Document Type

Article

Department

Internal Medicine

Abstract

Appropriate breast feeding practices (ABFP) are important for successful lactation. Constraints to adoption of ABFP by mothers in a squatter settlement in Karachi, Pakistan are reported. One hundred and two mother-infant pairs were followed from birth to 16 weeks of age. Eighty-seven infants received prelacteal feeds of honey as a quasi-religious ritual, 16 received ghutti for "cleansing of stomach", other prelacteal feeds were given as substitutes for breast feeding. Twenty nine mothers initiated breast feeding within 4 hours of birth. Supplemental water was given to 53 infants; major reasons being mothers' perception of thirst and diarrhoea in the infant. Supplemental milk was given to 24 infants. Insufficient milk and work load of mothers were main reasons for supplementation. Home remedies were given in 36 instances for prevention/treatment of indigestion or colds. Quasi-religious ritual of giving honey, perception that child birth was a major stress and early initiation of breast feeding adds to that stress, fear of dehydration and perception of insufficient breast milk were the major constraints to adoption of appropriate breast feeding practices.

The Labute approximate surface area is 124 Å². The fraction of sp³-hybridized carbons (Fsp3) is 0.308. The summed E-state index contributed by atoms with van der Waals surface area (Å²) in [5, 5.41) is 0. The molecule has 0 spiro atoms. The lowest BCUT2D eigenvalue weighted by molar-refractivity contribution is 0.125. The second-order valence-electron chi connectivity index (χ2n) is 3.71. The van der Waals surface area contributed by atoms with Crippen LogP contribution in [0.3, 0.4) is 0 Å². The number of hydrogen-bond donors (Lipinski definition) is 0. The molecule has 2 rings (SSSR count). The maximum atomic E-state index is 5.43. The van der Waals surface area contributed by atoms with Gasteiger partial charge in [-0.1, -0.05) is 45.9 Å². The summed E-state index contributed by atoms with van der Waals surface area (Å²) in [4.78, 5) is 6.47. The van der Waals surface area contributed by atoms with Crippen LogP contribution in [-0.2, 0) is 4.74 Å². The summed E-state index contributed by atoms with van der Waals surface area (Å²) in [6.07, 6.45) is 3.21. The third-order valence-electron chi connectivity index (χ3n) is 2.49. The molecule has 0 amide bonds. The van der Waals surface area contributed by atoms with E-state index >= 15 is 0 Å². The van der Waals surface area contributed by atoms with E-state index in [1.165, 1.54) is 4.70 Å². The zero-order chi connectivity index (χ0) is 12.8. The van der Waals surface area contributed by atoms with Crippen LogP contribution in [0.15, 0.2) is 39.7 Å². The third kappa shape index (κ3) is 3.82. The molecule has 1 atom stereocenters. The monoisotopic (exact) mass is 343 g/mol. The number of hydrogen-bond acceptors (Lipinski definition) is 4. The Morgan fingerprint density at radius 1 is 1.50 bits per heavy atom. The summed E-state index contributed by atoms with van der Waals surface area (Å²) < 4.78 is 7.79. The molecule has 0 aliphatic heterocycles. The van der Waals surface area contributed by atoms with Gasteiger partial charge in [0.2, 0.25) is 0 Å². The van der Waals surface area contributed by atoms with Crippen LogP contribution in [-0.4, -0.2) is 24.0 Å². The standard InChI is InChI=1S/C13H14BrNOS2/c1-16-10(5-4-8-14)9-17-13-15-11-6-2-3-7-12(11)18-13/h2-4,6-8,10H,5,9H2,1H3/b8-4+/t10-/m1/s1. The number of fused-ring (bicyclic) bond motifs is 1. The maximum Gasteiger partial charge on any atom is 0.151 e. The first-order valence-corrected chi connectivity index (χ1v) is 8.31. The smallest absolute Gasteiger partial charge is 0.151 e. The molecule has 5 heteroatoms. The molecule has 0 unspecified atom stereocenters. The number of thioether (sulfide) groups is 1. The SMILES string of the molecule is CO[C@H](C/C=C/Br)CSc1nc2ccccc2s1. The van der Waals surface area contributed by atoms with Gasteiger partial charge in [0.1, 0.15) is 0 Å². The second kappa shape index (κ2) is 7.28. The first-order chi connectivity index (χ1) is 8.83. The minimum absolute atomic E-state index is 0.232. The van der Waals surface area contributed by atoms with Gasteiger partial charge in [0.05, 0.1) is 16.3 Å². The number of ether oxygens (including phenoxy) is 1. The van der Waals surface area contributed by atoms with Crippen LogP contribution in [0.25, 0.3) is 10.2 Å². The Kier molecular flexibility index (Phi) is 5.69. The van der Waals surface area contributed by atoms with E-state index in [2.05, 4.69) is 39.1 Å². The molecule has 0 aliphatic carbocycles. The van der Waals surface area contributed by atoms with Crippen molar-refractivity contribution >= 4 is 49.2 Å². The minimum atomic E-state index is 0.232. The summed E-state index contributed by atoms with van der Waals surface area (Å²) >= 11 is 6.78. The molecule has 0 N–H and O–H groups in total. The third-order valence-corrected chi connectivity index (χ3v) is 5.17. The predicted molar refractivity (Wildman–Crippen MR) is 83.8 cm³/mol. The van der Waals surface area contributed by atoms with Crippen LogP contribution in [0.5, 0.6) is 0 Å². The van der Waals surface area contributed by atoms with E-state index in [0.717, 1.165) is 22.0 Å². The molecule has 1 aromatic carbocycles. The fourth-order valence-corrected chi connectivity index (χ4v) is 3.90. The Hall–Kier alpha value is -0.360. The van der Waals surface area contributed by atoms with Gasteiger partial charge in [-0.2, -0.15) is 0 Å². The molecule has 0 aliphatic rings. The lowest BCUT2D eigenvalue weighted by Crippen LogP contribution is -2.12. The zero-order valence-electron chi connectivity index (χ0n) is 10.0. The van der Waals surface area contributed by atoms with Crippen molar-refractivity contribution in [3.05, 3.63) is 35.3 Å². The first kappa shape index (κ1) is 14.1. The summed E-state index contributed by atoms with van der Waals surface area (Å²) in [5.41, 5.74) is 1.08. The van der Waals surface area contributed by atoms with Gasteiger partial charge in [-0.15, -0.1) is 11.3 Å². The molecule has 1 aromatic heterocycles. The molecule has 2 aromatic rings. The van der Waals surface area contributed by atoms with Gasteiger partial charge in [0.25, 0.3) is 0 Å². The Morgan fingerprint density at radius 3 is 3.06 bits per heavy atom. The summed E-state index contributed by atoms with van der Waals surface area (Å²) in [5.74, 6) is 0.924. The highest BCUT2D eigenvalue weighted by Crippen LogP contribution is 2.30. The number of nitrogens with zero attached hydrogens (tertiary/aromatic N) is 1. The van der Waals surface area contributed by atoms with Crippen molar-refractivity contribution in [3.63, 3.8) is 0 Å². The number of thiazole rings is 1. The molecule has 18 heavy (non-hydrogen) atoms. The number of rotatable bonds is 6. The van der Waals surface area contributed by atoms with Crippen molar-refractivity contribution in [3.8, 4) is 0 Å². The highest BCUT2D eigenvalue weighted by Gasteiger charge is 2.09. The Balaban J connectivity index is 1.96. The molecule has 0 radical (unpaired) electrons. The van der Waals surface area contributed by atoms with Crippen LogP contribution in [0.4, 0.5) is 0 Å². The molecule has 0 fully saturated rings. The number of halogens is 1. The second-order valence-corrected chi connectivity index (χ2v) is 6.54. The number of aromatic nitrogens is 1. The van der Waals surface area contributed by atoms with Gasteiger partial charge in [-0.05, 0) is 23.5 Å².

Publication

Journal of Pakistan Medical Association

Creative Commons License

Creative Commons Attribution 4.0 License
This work is licensed under a Creative Commons Attribution 4.0 License.

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